Apache2: seg fault or similar nasty error detected in the parent process

If you happen to see a message like this

seg fault or similar nasty error detected in the parent process

when reloading Apache2, and if you’re using PHP5 through mod_php5, then it may be related to having an extension loaded via php.ini and not really present on the system. It was my case with a redis extension (redis.so) and I banged my head a day before finding it.

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Mod_Rewrite forbidden 403 with Apache 2.2.8

If you get a message like this and you are sure that your mod_rewrite rules are OK:

Tue Jun 10 11:18:59 2008] [error] [client 192.168.1.85] Options FollowSymLinks or SymLinksIfOwnerMatch is off which implies that RewriteRule directive is forbidden: /var/www/enterprise/file.html

You need to enable FollowSymLinks in the directory that uses mod_rewrite, if not, you will get a friendly 403 error message :)

<Directory /path/of/your/dir>
Options -All
Options +FollowSymLinks
</Directory>

To enable globally, use httpd.conf with

<Directory />
 Options +FollowSymLinks
</Directory>

See you!

X-Cache and X-Cache-Lookup headers explained

Ok, maybe you have no problems while dealing with web caches but I (and my workmates as well :P ) do, so here it goes this post.

Let imagine you are behind a classical transparent proxy on port 80 and you’re visiting a web site running an internal web cache (so, another proxy). If you inspect your HTTP headers looking for some info, you can find two lines that look like this, given domain.tld as the local website and proxy.local as your internal transparent proxy.


X-Cache HIT from proxy.domain.tld, MISS from proxy.local
X-Cache-Lookup HIT from proxy.domain.tld:3128, MISS from proxy.local:3128

What does this mean? That this is the first time you visit that website (MISS from proxy.local) and that their proxy has a valid copy of the page in its cache (X-Cache HIT proxy.domain.tld). I’ll explain X-Cache-Lookup meaning later


X-Cache MISS from proxy.domain.tld, MISS from proxy.local
X-Cache-Lookup HIT from proxy.domain.tld:3128, HIT from proxy.local:3128

Now, we’ve just refreshed the page (F5, Ctrl+R, you name it) but wait… what’s happening? It seems both proxies are not serving any page, and we’ve got two mysterious HITs in Cache-Lookup. Well, it’s very simple. We are not counting another level of cache. The browser web cache. So, the page now is not pulled at all from the net, instead Firefox (or your web browser of choice) is using it’s own cache to show the page, so we’ve got two MISSes in X-Cache but nonetheless both proxies are telling us that they would send the cache copy if asked. So, if you’re debugging your proxy system, it means it’s working correctly.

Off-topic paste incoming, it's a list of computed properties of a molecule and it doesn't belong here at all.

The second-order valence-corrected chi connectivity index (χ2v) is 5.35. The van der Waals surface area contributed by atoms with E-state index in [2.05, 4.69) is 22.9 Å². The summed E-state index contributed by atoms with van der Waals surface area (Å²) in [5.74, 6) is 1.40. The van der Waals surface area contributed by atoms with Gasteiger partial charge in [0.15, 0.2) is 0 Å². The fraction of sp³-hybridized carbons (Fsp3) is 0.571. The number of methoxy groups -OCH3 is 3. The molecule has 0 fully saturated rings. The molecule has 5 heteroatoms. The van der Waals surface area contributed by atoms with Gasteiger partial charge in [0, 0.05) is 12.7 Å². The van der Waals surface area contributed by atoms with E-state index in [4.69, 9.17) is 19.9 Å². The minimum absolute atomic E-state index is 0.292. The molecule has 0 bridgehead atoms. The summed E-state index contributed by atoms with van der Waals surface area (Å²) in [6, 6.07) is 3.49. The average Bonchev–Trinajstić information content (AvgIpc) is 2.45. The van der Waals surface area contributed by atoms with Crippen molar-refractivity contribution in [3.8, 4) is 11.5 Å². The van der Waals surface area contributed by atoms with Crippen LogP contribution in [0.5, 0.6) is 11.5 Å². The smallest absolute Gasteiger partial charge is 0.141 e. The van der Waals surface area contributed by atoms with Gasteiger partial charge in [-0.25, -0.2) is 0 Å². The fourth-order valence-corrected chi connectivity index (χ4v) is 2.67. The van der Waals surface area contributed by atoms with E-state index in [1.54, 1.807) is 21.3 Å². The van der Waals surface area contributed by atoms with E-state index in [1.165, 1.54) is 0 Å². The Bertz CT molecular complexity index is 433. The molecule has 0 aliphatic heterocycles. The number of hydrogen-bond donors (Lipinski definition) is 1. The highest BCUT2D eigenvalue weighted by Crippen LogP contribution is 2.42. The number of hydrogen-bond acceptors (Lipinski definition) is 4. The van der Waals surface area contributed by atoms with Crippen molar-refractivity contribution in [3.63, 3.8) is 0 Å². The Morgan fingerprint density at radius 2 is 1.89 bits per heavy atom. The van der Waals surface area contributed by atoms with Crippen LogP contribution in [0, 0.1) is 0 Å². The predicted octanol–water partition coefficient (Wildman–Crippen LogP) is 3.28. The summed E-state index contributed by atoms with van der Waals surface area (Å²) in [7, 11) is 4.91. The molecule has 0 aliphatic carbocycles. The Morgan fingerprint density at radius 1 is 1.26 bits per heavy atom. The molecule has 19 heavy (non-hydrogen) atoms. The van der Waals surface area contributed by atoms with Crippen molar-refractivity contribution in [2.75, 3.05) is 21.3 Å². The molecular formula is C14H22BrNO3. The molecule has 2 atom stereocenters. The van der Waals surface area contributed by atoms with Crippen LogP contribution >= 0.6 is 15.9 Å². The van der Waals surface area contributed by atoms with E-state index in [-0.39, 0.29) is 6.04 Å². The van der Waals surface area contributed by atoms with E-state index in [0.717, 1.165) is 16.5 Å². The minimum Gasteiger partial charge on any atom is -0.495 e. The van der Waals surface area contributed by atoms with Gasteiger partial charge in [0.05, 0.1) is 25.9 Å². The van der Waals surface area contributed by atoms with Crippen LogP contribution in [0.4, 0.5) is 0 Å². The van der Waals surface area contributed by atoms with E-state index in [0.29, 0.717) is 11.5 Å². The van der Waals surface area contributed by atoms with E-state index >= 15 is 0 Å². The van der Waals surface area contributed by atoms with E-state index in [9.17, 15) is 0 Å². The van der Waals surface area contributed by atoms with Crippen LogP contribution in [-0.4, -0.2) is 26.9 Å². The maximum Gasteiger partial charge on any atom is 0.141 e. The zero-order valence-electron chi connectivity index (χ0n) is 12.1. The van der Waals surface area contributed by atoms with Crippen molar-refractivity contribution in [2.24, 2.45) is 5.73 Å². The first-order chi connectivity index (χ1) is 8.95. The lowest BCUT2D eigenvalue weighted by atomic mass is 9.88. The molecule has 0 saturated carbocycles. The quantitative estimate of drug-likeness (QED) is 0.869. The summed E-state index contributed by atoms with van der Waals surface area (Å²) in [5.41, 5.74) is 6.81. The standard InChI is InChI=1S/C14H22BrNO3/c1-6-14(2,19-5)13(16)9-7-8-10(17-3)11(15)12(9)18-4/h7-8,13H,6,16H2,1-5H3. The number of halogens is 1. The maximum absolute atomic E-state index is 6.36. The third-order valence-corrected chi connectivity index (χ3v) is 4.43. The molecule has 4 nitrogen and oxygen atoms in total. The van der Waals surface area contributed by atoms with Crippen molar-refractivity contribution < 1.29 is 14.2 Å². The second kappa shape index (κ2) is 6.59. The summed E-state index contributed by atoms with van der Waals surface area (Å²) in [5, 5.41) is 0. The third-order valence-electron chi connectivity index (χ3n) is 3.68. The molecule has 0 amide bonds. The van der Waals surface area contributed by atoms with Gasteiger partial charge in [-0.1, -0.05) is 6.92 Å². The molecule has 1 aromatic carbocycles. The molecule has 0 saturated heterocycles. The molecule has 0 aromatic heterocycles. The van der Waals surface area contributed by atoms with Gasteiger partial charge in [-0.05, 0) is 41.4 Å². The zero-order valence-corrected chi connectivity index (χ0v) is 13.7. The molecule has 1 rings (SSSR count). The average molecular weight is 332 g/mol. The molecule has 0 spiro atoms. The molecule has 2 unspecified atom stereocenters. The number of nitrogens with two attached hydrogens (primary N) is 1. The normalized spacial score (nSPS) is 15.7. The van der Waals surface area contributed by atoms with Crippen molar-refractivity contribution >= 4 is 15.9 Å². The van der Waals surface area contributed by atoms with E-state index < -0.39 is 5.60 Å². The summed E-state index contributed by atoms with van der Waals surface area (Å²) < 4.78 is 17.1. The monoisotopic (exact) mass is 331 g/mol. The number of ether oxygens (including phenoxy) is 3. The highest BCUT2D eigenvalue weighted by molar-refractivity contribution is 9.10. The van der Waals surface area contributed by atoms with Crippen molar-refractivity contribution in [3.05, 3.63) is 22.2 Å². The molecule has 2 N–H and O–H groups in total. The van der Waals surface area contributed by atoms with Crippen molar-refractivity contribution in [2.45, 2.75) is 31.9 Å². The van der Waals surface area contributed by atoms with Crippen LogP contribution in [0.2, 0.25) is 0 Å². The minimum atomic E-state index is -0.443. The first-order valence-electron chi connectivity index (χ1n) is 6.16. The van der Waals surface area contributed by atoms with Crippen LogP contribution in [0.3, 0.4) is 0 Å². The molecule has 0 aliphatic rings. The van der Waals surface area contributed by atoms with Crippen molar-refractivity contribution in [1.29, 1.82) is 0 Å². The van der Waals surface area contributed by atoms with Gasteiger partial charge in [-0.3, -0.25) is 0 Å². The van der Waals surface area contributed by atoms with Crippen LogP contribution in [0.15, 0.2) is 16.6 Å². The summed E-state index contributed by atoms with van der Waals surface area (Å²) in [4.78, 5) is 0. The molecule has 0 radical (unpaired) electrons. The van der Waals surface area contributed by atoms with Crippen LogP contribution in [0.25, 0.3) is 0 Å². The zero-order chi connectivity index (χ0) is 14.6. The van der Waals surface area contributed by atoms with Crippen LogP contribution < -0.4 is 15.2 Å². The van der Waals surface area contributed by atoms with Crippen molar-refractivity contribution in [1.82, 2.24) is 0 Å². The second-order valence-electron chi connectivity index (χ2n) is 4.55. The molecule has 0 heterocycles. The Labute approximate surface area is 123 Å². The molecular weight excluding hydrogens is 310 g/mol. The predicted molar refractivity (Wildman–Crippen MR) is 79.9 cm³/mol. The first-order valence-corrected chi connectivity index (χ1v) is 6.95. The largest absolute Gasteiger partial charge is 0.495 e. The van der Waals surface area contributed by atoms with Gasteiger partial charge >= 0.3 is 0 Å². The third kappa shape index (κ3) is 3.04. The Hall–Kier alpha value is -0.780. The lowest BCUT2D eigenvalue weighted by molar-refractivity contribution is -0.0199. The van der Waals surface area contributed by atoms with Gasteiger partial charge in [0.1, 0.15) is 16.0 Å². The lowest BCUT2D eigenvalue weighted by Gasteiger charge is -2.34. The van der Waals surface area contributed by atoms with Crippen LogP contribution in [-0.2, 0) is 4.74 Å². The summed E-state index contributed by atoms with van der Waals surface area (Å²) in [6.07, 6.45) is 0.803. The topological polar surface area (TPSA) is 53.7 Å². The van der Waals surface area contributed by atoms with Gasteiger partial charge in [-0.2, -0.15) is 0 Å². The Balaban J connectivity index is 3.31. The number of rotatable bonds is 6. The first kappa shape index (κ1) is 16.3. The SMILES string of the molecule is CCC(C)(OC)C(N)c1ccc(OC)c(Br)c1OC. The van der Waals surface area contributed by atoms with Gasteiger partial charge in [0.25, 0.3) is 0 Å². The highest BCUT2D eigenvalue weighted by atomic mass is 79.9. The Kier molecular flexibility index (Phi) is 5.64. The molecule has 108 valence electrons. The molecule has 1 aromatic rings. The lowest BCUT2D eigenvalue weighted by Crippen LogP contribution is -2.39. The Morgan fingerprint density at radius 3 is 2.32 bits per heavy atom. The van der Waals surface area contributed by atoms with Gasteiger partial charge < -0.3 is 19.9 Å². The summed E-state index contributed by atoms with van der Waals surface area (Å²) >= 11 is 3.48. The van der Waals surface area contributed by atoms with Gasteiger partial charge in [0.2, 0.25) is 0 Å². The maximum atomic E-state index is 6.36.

Now, what if we empty Firefox’s cache ??
Here it is:

X-Cache MISS from proxy.domain.tld, HIT from proxy.local
X-Cache-Lookup HIT from proxy.domain.tld:3128, HIT from proxy.local:3128

Our transparent proxy has got the page we need so it sends it to us (HIT from proxy.local), the remote proxy doesn’t need to do anything and both could send the page in case we want.

Although it could seem complicated, once you get it it’s very very simple, and you can easily nest more and more cache levels.

Apache, mod_rewrite and multiples RewriteCond

If you don’t kown Apache’s mod_rewrite, then you should, because it’s a very nice and flexible piece of software when you need to do URL mangling and L7 HTTP proxy. You cand do all sort of redirections, set cookies based on data like incoming URL, browser version etc or even set an environment variable with a value matching a regexp pattern.

You can find on the net very good tutorials about mod_rewrite, so I won’t waste your bandwith with a worse explication… anyway, today I want to share with you a little tip I found while working with mod_rewrite.

Imagine you need to write a rule involving two or more RewriteCond, and you want to use RewriteCond’s pattern matching backreferences in your rule (with %1, %2 … %N). Well, you have to keep in mind that you can use a backreference only from the LAST RewriteCond you have used. Example:

RewriteCond %{HTTP_HOST} (.*)\domain\.tld
RewriteCond %{REQUEST_URI} ^/(css|images|js)/
RewriteRule ^/(.*) http://www.domain.tld/%1/static/$1 [L]

At a first glance, if the original URI is

http://foo.domain.tld/js/script.js,

then the rewrited URI should be something like

http://www.domain.tld/foo/static/script.js

but that’s not true, because mod_rewrite is evaluating only the last RewriteCond! So, eventually the URL will be

http://www.domain.tld/js/static/script.js

that’s not what we (or at least I) were expecting. The solution, in this case, is to join the REQUEST_URI condition with the RewriteRule:

RewriteCond %{HTTP_HOST} (.*)\domain\.tld
RewriteRule ^/(css|images|js)/(.*) http://www.domain.tld/%1/static/$2 [L]

but you can easily see that it’s something you should be aware of when the conditions are more variegate.